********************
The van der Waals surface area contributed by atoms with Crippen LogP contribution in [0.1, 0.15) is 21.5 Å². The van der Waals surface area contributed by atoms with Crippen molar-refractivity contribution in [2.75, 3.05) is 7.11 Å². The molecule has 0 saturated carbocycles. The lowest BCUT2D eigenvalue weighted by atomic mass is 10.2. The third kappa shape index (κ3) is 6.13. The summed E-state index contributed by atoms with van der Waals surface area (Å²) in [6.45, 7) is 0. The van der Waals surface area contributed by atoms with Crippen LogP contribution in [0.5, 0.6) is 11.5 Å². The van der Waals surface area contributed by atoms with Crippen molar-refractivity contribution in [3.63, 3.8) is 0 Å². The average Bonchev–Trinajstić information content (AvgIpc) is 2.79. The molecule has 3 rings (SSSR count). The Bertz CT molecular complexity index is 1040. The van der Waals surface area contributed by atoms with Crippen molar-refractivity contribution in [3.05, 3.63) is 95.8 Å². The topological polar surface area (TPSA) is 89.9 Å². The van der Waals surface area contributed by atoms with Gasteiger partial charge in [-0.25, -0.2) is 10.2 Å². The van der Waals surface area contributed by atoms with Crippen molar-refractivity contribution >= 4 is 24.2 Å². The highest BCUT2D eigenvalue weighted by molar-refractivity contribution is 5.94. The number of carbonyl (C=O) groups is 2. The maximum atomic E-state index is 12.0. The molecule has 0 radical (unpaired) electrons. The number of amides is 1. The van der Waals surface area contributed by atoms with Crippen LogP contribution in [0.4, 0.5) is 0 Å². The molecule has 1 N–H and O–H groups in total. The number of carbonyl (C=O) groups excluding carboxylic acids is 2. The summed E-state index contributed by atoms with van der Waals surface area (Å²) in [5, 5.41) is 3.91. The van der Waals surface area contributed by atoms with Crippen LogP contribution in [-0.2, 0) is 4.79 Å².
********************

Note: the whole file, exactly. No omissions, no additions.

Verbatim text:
The van der Waals surface area contributed by atoms with Crippen LogP contribution in [0.1, 0.15) is 21.5 Å². The van der Waals surface area contributed by atoms with Crippen molar-refractivity contribution in [2.75, 3.05) is 7.11 Å². The molecule has 0 saturated carbocycles. The lowest BCUT2D eigenvalue weighted by atomic mass is 10.2. The third kappa shape index (κ3) is 6.13. The summed E-state index contributed by atoms with van der Waals surface area (Å²) in [6.45, 7) is 0. The van der Waals surface area contributed by atoms with Crippen LogP contribution in [0.5, 0.6) is 11.5 Å². The van der Waals surface area contributed by atoms with Crippen molar-refractivity contribution in [3.63, 3.8) is 0 Å². The average Bonchev–Trinajstić information content (AvgIpc) is 2.79. The molecule has 3 rings (SSSR count). The Bertz CT molecular complexity index is 1040. The van der Waals surface area contributed by atoms with Crippen molar-refractivity contribution in [3.05, 3.63) is 95.8 Å². The topological polar surface area (TPSA) is 89.9 Å². The van der Waals surface area contributed by atoms with Gasteiger partial charge in [-0.25, -0.2) is 10.2 Å². The van der Waals surface area contributed by atoms with Crippen molar-refractivity contribution >= 4 is 24.2 Å². The highest BCUT2D eigenvalue weighted by molar-refractivity contribution is 5.94. The number of carbonyl (C=O) groups is 2. The maximum atomic E-state index is 12.0. The molecule has 0 radical (unpaired) electrons. The number of amides is 1. The van der Waals surface area contributed by atoms with Crippen LogP contribution in [0.4, 0.5) is 0 Å². The molecule has 1 N–H and O–H groups in total. The number of carbonyl (C=O) groups excluding carboxylic acids is 2. The summed E-state index contributed by atoms with van der Waals surface area (Å²) in [5, 5.41) is 3.91. The van der Waals surface area contributed by atoms with Crippen LogP contribution in [-0.2, 0) is 4.79 Å².